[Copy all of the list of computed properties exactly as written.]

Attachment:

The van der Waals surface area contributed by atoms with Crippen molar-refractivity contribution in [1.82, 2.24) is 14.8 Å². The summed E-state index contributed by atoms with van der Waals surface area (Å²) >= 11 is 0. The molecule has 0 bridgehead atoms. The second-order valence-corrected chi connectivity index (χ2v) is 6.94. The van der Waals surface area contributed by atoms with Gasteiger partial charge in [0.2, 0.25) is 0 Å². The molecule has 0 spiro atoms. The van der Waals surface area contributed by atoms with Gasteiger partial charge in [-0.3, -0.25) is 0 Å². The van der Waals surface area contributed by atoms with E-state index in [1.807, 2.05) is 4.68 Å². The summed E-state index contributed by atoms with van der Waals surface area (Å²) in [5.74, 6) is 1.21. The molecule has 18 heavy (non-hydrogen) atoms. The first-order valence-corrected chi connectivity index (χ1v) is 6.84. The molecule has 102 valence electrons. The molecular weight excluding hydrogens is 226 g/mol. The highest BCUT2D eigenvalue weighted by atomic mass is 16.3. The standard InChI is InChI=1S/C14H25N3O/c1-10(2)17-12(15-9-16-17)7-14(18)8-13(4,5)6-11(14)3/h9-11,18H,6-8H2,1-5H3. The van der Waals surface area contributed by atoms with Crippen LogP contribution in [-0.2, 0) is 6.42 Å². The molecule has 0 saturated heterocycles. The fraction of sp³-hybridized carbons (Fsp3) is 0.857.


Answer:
The van der Waals surface area contributed by atoms with Crippen molar-refractivity contribution in [1.82, 2.24) is 14.8 Å². The summed E-state index contributed by atoms with van der Waals surface area (Å²) >= 11 is 0. The molecule has 0 bridgehead atoms. The second-order valence-corrected chi connectivity index (χ2v) is 6.94. The van der Waals surface area contributed by atoms with Gasteiger partial charge in [0.2, 0.25) is 0 Å². The molecule has 0 spiro atoms. The van der Waals surface area contributed by atoms with Gasteiger partial charge in [-0.3, -0.25) is 0 Å². The van der Waals surface area contributed by atoms with E-state index in [1.807, 2.05) is 4.68 Å². The summed E-state index contributed by atoms with van der Waals surface area (Å²) in [5.74, 6) is 1.21. The molecule has 18 heavy (non-hydrogen) atoms. The first-order valence-corrected chi connectivity index (χ1v) is 6.84. The molecule has 102 valence electrons. The molecular weight excluding hydrogens is 226 g/mol. The highest BCUT2D eigenvalue weighted by atomic mass is 16.3. The standard InChI is InChI=1S/C14H25N3O/c1-10(2)17-12(15-9-16-17)7-14(18)8-13(4,5)6-11(14)3/h9-11,18H,6-8H2,1-5H3. The van der Waals surface area contributed by atoms with Crippen LogP contribution in [-0.2, 0) is 6.42 Å². The molecule has 0 saturated heterocycles. The fraction of sp³-hybridized carbons (Fsp3) is 0.857.